What to watch for today
Panic over taxes. Many Americans will be scrambling to file their tax returns by the end of the day. Some companies will offer unusual promotions, like fast food chain Arby’s, giving away curly fries. The good news: government budget cuts mean the chances of an audit are lower than they have been in years.
No panic over inflation. Consumer prices in the US are expected to have edged up by only 0.1% in March. In the UK, inflation is expected to have slowed from recent peaks, with consumer price increases falling below wage increases for the first time in seven years. In India, inflation should keep slowing after hitting a two-year low for February.
Good news from Yahoo, for once. The tech giant’s earnings report is expected to include a blockbuster performance by Chinese e-commerce firm Alibaba, of which Yahoo owns 24%. Alibaba’s IPO later this year will leave CEO Marissa Mayer with some important decisions.
Good news from Intel, perhaps. The chip maker’s over-reliance on the waning PC industry has had observers worried for a time, but there are signs it’s making headway in chips for mobile devices—though the fruits of that labor may not yet show up in today’s earnings.
While you were sleeping
A bus explosion in Nigeria killed at least 71. It was the deadliest ever attack on the Nigerian capital, Abuja, according to Reuters. If Boko Haram turns out to be responsible, it will be the first strike at the capital in two years by the Islamist insurgency, which has concentrated on the country’s northeast.
Google bought a drone-maker. It snapped up Titan Aerospace, a maker of high altitude drones that Facebook considered buying last year as part of a push to deliver the internet aerially to unconnected regions.
Citigroup gave everyone a pleasant surprise. It was an unexpectedly decent quarter for the giant bank, which posted its highest first-quarter profit since 2009, thanks to lower expenses and a decrease in bad loans.
SpaceX scrubbed a key rocket launch. The company promised a fix by the next launch window on April 18 after a helium leak grounded its Falcon 9 rocket. The launch is a resupply mission to the International Space Station, but will also double as a test of a reusable rocket that could dramatically bring down the cost of space flight.
Ukraine’s president called in the UN. Acting president Oleksandr Turchynov wants UN peacekeepers in the country’s troubled east. The request for assistance came after a crowd of pro-Russian activists stormed and took control of a police station in Horlivka, near Donetsk.
Twitter’s top shareholders put their money where their mouths are. Co-founders Jack Dorsey and Ev Williams, and CEO Dick Costolo pledged not to sell shares when the company’s lockup period expires in May. It looks like an attempt to boost confidence in the stock, now trading at little more than half its December peak.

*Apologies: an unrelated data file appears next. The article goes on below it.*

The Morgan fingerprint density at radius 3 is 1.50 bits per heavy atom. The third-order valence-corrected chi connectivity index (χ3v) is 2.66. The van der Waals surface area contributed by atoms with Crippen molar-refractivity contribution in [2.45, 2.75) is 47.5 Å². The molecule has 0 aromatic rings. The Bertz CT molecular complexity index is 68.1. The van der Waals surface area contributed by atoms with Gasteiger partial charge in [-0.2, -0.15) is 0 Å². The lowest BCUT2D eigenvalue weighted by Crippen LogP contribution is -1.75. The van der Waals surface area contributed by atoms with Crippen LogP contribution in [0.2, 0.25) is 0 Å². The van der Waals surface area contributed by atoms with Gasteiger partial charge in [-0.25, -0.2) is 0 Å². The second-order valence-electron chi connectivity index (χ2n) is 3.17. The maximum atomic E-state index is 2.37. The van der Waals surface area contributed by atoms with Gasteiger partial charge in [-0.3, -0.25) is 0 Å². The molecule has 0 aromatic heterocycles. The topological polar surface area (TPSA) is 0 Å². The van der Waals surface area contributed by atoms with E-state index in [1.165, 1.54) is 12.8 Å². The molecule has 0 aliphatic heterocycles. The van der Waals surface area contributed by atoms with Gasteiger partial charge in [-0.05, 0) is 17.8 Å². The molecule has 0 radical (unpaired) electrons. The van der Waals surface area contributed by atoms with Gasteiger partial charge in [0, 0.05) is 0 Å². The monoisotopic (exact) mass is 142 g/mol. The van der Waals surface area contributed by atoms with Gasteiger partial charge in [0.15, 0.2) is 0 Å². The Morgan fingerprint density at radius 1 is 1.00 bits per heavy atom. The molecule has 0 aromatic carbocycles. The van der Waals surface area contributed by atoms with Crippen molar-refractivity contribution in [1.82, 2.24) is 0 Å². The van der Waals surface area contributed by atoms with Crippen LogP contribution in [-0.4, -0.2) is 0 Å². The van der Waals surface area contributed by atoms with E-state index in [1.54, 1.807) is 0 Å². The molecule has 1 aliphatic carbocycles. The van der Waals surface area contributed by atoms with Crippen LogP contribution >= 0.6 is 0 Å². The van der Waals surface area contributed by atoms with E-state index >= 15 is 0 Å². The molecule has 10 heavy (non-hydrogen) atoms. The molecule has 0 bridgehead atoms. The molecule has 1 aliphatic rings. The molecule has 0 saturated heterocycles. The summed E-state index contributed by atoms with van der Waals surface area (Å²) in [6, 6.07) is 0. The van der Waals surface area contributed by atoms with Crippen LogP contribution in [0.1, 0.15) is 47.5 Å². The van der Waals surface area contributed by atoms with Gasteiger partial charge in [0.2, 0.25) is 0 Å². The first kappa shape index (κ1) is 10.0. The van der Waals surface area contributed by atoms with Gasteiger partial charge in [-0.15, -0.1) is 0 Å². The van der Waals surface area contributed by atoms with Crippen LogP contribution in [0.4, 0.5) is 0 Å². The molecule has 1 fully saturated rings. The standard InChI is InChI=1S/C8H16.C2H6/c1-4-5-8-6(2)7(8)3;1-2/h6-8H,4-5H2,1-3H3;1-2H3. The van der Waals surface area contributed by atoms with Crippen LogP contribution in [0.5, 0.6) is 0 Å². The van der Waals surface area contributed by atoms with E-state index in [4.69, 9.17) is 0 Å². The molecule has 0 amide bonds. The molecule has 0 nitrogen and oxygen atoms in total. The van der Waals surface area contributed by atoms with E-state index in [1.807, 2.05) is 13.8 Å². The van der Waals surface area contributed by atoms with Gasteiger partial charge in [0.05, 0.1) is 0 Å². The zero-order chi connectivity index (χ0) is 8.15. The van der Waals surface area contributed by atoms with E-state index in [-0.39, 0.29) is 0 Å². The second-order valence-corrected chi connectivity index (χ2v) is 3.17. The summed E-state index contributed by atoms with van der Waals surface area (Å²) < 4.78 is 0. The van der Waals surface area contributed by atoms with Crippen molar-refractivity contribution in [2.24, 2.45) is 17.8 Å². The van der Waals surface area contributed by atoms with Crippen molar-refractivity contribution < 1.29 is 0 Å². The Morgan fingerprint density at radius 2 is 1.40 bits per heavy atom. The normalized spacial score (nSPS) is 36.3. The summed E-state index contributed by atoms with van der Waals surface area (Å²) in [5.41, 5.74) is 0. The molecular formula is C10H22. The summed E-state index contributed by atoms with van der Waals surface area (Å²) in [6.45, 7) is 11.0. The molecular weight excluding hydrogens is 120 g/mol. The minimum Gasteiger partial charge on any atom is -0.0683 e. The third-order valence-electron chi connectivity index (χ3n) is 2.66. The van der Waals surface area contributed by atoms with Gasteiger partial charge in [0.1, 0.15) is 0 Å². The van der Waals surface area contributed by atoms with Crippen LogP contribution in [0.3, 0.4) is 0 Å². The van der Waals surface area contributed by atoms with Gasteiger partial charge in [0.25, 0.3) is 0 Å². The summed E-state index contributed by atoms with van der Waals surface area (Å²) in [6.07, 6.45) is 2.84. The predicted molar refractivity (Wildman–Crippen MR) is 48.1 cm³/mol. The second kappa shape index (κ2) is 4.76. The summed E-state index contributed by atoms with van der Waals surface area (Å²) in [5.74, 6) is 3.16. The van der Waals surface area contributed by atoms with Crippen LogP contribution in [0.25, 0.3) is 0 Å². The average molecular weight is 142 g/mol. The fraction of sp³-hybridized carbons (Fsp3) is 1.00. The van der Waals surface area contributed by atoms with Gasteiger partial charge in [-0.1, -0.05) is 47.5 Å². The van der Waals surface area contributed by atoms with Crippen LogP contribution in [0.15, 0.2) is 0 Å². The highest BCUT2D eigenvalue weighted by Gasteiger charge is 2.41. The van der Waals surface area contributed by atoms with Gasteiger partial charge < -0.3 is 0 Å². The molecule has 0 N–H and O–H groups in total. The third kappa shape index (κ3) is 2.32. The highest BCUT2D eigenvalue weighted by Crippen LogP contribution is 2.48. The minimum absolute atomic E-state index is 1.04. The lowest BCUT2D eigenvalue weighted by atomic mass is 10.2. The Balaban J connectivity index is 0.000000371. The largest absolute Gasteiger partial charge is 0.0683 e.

Quartz obsession interlude
Jason Karaian on the €1 trillion bazooka that the European Central Bank is debating whether to use. “Ever since former US treasury secretary Hank Paulson described America’s economic bailout strategy as akin to packing a financial ‘bazooka,’ analysts have questioned whether Europe can muster similar firepower. The ECB has reportedly readied a plan to bombard the euro zone with some €1 trillion ($1.38 trillion) in newly created money, but nobody is sure whether it would ever be willing to put it into action.” Read more here.
Matters of debate
Higher food prices reduce poverty in the long term. That’s because the world’s poor remain (pdf) “overwhelmingly rural and still highly dependent on farming.”
Economists are terrible at predicting recessions. It could be because of poor models, or because they have an incentive not to, in case they call them wrong.
Russia has a secret economic weapon against the West. Along with South Africa, Russia dominates the world supply of palladium—and South Africa’s miners are on strike.
The US should lift its embargo on Cuba. And if it really wants to destabilize the Castro regime, it should just send hordes of college students there on spring break.
Anecdotes are the new facts. Real-life anecdotes that dramatize and personalize complex policy issues are trumping hard facts and data in the US, and both sides of politics are to blame.
What it’s like to fly on Air Force One. Not that different from a commercial flight, but with more food and real towels.
The Netherlands has a glow-in-the-dark highway. The 500-meter (1,600 feet) stretch of road is an experiment in replacing streetlights with road markings, and is said to feel like “driving through a fairytale.”
The Quartz haroset recipe. If you’re not too picky about kosher rules, try our news editor’s bourbon-infused variation for the second day of Passover.